"There are lots of people who laugh at their audience. Lots of bands and lots of writers and lots of authors do it."
"But let's face it - rock music ain't Jesus Christ back on earth," I said. "It's simply another mode of entertainment. It can be funny."
"If you look at it that way. To me, it's a reflection of my life. I spent the better part of my life learning how to do it, so to me it's not a joke."
Well, seeing that things were really moving along, I figured I'd try the old aren't-you-guilty-now-that-you're-rich chestnut.
"Do you feel guilty at all about making as much money as you do compared to other people who work every bit as hard as you do?" I equivocated.
"Uh, no; on the contrary. There's no amount of money that could pay you back for what you go through doing what we do."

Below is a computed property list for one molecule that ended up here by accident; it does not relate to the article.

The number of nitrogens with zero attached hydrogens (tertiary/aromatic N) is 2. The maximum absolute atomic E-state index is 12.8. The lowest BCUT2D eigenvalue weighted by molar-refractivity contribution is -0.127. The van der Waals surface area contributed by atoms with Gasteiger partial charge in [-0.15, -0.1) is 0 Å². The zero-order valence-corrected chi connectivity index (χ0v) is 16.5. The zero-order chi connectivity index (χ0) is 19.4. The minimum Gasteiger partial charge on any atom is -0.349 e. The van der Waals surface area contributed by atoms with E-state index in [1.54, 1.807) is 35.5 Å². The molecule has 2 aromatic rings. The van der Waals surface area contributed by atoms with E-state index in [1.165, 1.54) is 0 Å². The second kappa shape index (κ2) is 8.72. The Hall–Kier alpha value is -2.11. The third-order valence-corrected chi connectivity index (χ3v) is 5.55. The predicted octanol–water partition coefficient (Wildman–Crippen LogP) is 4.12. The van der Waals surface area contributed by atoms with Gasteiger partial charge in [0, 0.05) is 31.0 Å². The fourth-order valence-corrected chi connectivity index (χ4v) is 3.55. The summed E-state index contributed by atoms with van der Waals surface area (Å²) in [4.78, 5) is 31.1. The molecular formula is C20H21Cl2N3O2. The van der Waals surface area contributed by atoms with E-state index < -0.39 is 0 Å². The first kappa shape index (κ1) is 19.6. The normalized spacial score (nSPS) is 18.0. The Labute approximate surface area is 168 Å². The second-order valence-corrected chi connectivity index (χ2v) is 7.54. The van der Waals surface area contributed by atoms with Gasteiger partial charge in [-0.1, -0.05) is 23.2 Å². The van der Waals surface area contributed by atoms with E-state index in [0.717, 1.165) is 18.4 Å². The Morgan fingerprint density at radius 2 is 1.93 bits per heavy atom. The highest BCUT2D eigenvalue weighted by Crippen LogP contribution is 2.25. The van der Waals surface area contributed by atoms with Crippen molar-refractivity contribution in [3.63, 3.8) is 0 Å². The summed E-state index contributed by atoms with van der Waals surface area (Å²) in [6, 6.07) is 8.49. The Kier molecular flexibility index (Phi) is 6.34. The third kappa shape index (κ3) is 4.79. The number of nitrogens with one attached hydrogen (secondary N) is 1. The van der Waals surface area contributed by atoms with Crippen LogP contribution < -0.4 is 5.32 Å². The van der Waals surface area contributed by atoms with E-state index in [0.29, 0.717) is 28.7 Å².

"What about other people?"
"Which other people?"
"You know, the ones that work for a living."
"It's not really the same. I mean, I have done ordinary jobs. You can't go out in from of 10,000 people and make a fool of yourself. It's really not the same as going to work in a factory every day, I'm sorry," he said, addending his nervous-tic laughter.
"But I've heard the Stones slop up some songs beyond belief - I mean, the Stones - I heard Keith Richard come in on a chorus of 'Honky Tonk Women' where there was no chorus! It was OK."
"They're the people who laugh at their audience," explained the patient Peart.
"Sure they do. You don't think they're good?" This wasn't a question; it was a statement.
"I think they've written a good song or two."
"You can't say they're good musicians," countered Peart, who was evidently talking about some other Stones than the ones I've been listening to.
"They're good musicians. They're astute songwriters."
"Astute? In other words, clever marketing strategists."